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Miriam Barr’s collection of poetry Bullet Hole Riddle is, on reflection, perhaps one that I wanted to like more than I actually did. I wanted to like it because I admired the bravery of ‘going there’ (and by ‘there’ I mean the violent or traumatic past that this book documents the fall-out from, and which is, for the most part, ignored by serious writers as ‘distasteful’), because I agree with the way the author politicises the personal and refuses to allow damages done to the (female) body to become on the one hand, belittled, and, on the other, the defining feature of a life. As the title suggests, the book enacts a riddle; the teasing out, in three parts, of the scar tissue of a trajectory of violence. In this it becomes almost a concept book, it sticks so closely to its central themes.
The first section, Bullet, uses eight, quite brief, poems to bring the reader into the world of the book. It’s here that you realise that, as a reader, you have become implicated in the actions described. These small poems act as riddles: in the poem ‘Lesson’, the speaker describes how her “legs did not/run me away”, and the poem ‘Observer Effect’ admits “I was dressed towards desire/designed to seek it”, the poem ‘No Craft’ looks at consent and (body) language, AND contains, for me, one of the best lines in the book: “the fire horse in us bucking the entire time/at how we give in”. This section doesn’t pull its punches, these are hefty issues, and the poems used to raise them concede their complications, while at times showing things in stark simplicity.
The second section is much less clear, and probably the most enjoyable, poetically, for me. We move into a confusing world of jungles and rivers, the damaged psyche; this section deals with the desire to move and the failure of the body. The poem ‘Self-soothing’ looks at the ways we attempt to heal ourselves; the line “I am on my knees in the dirt/the earth is in my hands/a secret running down my back” captures, for me, one of this book’s major strengths: the ability to accurately describe physical sensation in a way that points to the emotional. In fact, this physicality, the author’s taking back of her body, writing it down for herself, and documenting its involvement with others is the primary aim of the book I think.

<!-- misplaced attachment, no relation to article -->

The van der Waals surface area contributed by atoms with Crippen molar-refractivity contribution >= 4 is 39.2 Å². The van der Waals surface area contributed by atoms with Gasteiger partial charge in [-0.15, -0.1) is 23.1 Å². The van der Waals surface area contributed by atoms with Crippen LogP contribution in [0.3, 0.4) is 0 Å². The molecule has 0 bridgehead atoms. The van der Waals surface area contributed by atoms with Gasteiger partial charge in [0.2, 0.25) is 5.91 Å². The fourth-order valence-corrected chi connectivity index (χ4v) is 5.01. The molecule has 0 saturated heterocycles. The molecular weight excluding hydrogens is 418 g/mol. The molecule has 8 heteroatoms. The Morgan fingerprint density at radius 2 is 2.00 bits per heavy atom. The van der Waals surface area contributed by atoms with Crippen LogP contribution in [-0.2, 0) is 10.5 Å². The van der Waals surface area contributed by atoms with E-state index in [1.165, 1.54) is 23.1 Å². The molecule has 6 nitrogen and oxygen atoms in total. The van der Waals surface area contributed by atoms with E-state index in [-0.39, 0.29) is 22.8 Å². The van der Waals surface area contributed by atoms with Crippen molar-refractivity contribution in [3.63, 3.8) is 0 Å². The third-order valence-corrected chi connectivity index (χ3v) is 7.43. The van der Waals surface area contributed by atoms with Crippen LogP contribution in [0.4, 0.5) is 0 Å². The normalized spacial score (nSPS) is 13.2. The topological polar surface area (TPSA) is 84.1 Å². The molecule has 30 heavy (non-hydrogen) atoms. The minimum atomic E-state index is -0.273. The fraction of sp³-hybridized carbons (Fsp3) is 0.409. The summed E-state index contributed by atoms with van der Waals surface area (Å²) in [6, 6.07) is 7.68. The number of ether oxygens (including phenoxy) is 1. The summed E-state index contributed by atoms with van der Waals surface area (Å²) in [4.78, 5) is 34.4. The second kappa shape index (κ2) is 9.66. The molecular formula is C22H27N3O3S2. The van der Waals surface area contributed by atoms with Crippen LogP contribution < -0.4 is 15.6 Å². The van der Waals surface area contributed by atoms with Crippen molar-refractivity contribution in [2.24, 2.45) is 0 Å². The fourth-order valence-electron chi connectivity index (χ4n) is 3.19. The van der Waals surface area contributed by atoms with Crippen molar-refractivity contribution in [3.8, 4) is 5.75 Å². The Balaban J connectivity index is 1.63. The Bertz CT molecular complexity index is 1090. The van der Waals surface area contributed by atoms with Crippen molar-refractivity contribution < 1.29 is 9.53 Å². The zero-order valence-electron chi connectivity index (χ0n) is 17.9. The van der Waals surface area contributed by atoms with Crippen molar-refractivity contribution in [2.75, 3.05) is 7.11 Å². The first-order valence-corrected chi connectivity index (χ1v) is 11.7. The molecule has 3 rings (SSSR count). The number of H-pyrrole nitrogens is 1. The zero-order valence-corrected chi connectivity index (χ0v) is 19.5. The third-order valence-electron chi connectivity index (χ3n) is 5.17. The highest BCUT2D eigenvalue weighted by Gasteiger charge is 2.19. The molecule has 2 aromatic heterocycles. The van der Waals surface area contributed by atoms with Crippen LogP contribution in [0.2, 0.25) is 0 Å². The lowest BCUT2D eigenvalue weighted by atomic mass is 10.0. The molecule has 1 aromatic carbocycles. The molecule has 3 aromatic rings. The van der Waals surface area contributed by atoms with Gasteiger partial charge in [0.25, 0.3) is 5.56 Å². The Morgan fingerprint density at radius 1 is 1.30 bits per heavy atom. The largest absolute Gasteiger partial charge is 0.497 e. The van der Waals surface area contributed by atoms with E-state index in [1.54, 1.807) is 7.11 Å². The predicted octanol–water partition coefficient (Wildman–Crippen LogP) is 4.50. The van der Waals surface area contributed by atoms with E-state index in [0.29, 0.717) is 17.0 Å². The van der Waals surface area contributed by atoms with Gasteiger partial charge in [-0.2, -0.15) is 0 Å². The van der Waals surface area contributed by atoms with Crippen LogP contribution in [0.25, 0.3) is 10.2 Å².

The final section describes the healing of the speaker, but, unfortunately, is the one I enjoyed the least. Not because I’m a terrible person, but because, for me, this is where the writing crosses over from symbolic to clichéd at times. It seems like the book loses its poetry, becoming more prosaic; I stop engaging with the writing, and because I’m satisfied that the speaker is going to ‘be ok’, the plot doesn’t hold my interest either. If this was a simple book of domestic poetry, some of these poems would stand just fine on their own, but as they come at the end of this storyline, they seem a bit wishy-washy. I’m not sure what I actually want for the end of the book instead though, soo….
Overall I felt like some of these pieces were slightly uncomfortable on the page, like they, in their hearts, belonged to the voice, and had been pinned down against their will. Some of their vitality has been lost, I suspect, in the transition from performance to paper. I found it difficult, at times, to balance the confessional tone of the poems with the almost mysterious content. For poems that appear so frank, it can be difficult to pin down exactly what is happening from time to time. Though maybe this is the point. Many of the things this book is doing, though, make it an important one. It’s a feminist book, and it takes its politics seriously, sometimes at the expense of the writing, but most often balancing the two. Anyone who reads this book will find it impossible not to think seriously about gender politics in society and in our intimate dealings with one another. From where I’m standing, that can only be a good thing.
Reviewed by Hannah Mettner
Bullet Hole Riddle
by Miriam Barr
Published by Steele Roberts
Reblogged this on National Poetry Day NZ.